By generating a vacuum during walking within the socket, the DVS maintains a level of elevation in both swing and stance phase. This sets it apart from passive systems, such as valves, where vacuum is only generated in the swing phase. Developed for easy fabrication, fittings are simplified for both the patient and prosthetist.
Other DVS advantages:
- Works well with standard socket designs to simplify fittings
- A low-profile, lightweight design
- Does not require external tubing that can get tangled in clothing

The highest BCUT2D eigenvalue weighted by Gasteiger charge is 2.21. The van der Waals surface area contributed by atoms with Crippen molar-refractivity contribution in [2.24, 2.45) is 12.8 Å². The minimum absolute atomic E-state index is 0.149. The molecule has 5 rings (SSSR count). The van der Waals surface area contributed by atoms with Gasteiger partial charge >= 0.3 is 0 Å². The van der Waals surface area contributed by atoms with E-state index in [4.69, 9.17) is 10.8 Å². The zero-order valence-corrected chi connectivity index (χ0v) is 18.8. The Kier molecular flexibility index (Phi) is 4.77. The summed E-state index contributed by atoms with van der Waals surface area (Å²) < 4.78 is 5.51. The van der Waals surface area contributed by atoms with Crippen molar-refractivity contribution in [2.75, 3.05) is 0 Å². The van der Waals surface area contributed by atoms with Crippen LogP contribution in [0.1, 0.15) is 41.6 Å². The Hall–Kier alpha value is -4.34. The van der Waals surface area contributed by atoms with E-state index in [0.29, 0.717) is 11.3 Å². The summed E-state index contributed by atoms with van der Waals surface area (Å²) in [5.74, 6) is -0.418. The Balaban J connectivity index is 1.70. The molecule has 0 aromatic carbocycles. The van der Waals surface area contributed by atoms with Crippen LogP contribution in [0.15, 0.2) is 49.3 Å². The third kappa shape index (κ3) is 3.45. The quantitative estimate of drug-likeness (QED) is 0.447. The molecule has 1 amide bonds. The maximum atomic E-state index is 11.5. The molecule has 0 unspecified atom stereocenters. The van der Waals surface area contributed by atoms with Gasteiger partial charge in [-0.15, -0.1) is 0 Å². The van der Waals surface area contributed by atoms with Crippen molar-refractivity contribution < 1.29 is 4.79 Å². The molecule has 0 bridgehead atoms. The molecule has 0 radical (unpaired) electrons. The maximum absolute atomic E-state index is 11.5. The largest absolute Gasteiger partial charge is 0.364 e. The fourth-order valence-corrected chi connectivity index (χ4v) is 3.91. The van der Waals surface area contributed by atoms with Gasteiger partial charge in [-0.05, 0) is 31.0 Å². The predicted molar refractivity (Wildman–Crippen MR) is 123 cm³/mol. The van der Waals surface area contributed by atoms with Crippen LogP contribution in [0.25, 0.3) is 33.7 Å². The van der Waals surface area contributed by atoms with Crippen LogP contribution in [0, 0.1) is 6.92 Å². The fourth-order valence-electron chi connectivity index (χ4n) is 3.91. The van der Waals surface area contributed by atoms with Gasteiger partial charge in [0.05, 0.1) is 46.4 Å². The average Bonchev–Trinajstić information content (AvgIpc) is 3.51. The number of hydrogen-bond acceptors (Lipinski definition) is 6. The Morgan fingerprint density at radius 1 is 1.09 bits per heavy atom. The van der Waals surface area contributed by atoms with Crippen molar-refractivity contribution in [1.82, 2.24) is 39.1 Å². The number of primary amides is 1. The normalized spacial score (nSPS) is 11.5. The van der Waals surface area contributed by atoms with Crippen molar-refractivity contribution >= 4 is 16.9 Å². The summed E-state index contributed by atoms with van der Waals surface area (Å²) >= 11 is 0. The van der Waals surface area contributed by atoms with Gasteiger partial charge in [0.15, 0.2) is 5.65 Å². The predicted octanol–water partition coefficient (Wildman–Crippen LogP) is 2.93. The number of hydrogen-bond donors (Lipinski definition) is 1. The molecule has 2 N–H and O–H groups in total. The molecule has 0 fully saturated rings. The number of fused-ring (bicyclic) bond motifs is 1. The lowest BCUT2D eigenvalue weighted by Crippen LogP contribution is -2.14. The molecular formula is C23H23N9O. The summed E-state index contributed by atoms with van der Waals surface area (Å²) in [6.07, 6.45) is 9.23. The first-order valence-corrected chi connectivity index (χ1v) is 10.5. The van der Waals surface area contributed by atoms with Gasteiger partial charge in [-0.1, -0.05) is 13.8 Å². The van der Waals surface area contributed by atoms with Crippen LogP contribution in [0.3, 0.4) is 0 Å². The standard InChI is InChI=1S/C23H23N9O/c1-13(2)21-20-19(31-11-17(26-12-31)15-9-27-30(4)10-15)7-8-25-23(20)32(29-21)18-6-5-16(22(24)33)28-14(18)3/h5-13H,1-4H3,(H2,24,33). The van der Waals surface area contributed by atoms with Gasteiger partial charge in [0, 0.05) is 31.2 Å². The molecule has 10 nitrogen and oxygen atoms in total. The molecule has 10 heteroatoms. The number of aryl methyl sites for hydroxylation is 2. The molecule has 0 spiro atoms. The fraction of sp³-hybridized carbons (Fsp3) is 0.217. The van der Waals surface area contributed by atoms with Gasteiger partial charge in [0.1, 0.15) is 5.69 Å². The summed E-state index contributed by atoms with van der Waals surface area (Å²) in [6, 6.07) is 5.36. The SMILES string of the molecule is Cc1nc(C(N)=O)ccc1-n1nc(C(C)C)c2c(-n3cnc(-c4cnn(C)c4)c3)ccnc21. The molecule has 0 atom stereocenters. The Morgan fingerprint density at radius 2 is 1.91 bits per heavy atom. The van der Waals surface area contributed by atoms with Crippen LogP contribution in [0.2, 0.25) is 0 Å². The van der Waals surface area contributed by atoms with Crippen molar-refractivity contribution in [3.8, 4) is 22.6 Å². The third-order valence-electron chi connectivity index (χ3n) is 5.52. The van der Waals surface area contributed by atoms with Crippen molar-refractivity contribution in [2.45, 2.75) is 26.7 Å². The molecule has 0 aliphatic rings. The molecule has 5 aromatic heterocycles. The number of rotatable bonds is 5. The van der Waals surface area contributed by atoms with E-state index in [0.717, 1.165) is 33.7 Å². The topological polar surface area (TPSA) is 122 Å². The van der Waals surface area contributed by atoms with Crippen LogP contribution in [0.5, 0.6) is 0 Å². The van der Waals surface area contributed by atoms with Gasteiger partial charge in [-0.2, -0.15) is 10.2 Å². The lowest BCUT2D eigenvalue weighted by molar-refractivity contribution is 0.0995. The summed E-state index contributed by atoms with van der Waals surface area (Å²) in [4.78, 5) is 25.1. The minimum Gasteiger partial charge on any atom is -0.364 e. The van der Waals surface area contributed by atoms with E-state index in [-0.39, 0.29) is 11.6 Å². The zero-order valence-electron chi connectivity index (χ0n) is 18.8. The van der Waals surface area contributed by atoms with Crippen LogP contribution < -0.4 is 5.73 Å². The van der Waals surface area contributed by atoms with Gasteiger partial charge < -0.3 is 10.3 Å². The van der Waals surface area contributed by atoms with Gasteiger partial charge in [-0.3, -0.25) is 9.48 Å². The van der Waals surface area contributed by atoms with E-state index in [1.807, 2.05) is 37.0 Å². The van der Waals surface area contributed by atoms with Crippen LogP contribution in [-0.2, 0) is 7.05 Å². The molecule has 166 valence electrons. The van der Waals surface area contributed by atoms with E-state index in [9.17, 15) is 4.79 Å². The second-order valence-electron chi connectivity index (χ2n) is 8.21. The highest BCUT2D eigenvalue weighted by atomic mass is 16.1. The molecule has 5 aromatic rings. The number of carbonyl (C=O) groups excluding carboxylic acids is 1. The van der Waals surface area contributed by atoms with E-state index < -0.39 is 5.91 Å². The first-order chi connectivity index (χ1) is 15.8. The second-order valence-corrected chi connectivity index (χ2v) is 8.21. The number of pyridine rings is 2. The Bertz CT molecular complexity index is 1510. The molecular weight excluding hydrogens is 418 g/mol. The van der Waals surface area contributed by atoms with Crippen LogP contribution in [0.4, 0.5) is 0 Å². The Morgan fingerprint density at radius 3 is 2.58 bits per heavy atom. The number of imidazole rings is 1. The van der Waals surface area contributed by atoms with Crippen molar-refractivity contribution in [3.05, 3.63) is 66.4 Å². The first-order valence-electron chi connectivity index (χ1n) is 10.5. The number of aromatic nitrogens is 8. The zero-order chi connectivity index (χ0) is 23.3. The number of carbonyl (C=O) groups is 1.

After a patient steps into the socket, magnetic coupling occurs between the liner and the piston. During swing phase, the piston moves in the proximal direction due to the centrifugal force. The difference in pressure between the cylinder chamber and the inside of the socket results in a flow of air from the socket to the cylinder chamber.
A one-way valve in the piston ensures that the air does not flow back into the socket. When the user places his or her weight on the prosthesis in stance phase, the air is ejected from the cylinder chamber. Another one-way valve in the body of the cylinder prevents the air from flowing back. A vacuum develops after just a few steps.
The DVS generates a vacuum level which adjusts itself dynamically to the increase in movement. With faster walking and higher forces the vacuum will increase accordingly.